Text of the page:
• The attack on District 13 in The Hunger Games: Mockingjay Part 1. Instead of collapsing the entire complex, the Capitol only succeeds in damaging passages near the surface and possibly some surface-to-air emplacements. No casualties are reported.
  • Paddington's trademark. No matter how simple and easy a task might be, trust Paddington to mess it up it in a spectacular fashion.
  • In Mystery Science Theater 3000 The Movie, Mike and Tom head down to the Satellite of Love's basement to stop Crow, who is attempting to tunnel through space. After stopping a hull breach, Crow admits to the two that despite weighing the odds, he decided to do so anyway. There's also Mike crashing the Satellite of Love into the Hubble Telescope. He attempts to pull it off and release it, only to watch in horror as it instantly drops out of orbit and explodes in a fiery ball.
  • Tin Cup: Roy could play it safe on the last hole of the U.S. Open, and tie the leader, forcing a playoff, but he goes for broke trying to score under par, and ends up in a water trap...he then repeats the same failed shot, over and over until he finally makes it with his last ball, scoring a 12. His love interest consoles him afterward by telling that in five years, no one will remember who won, but "everyone will remember your 12."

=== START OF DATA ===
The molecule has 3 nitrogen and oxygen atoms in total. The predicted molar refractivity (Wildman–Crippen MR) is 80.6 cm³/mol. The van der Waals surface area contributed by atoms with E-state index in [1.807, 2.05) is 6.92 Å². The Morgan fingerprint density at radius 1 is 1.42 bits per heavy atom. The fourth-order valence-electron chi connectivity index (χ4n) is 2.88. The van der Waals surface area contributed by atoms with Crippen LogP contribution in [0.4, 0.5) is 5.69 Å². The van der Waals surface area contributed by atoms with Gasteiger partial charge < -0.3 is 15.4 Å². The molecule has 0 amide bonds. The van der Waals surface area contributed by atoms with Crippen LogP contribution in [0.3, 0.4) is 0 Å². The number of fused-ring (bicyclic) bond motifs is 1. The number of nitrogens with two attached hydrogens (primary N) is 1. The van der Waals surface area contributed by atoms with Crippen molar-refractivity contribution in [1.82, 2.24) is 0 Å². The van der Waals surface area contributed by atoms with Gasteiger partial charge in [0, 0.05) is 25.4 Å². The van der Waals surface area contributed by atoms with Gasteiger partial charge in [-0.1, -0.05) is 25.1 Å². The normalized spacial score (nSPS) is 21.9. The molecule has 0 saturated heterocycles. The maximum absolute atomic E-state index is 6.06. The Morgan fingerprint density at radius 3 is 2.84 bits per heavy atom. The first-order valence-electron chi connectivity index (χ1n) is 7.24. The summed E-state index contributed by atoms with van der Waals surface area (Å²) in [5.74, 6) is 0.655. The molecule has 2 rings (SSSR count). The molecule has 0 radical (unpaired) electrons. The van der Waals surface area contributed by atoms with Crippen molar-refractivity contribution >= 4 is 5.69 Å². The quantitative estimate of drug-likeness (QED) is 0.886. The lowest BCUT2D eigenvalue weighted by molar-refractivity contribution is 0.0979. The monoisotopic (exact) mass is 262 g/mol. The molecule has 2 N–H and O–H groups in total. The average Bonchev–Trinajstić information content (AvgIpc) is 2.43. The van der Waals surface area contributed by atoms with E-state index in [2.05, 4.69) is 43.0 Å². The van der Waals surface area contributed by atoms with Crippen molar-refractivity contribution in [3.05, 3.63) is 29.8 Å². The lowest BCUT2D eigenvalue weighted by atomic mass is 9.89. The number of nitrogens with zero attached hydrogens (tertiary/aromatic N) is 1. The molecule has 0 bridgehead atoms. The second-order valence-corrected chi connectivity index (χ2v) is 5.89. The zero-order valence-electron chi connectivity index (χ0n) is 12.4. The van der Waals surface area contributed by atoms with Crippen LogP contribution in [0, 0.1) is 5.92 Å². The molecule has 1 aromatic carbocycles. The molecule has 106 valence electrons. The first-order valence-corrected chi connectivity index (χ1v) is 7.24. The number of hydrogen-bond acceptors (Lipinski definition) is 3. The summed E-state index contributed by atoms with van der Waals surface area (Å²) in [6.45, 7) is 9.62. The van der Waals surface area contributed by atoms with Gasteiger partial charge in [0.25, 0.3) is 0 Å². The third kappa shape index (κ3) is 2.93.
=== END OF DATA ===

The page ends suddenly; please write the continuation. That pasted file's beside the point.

• In St. Vincent, in an attempt to settle his debt with a Loan Shark, Vincent steals a bunch of drugs from a medical care facility. However, he grabbed a bunch of drugs out of the drawer indiscriminately, and the drug dealer he wishes to sell them to informs him that much of his haul is for conditions such as epilepsy and are not useful in getting high.
  • Mad Max: Fury Road: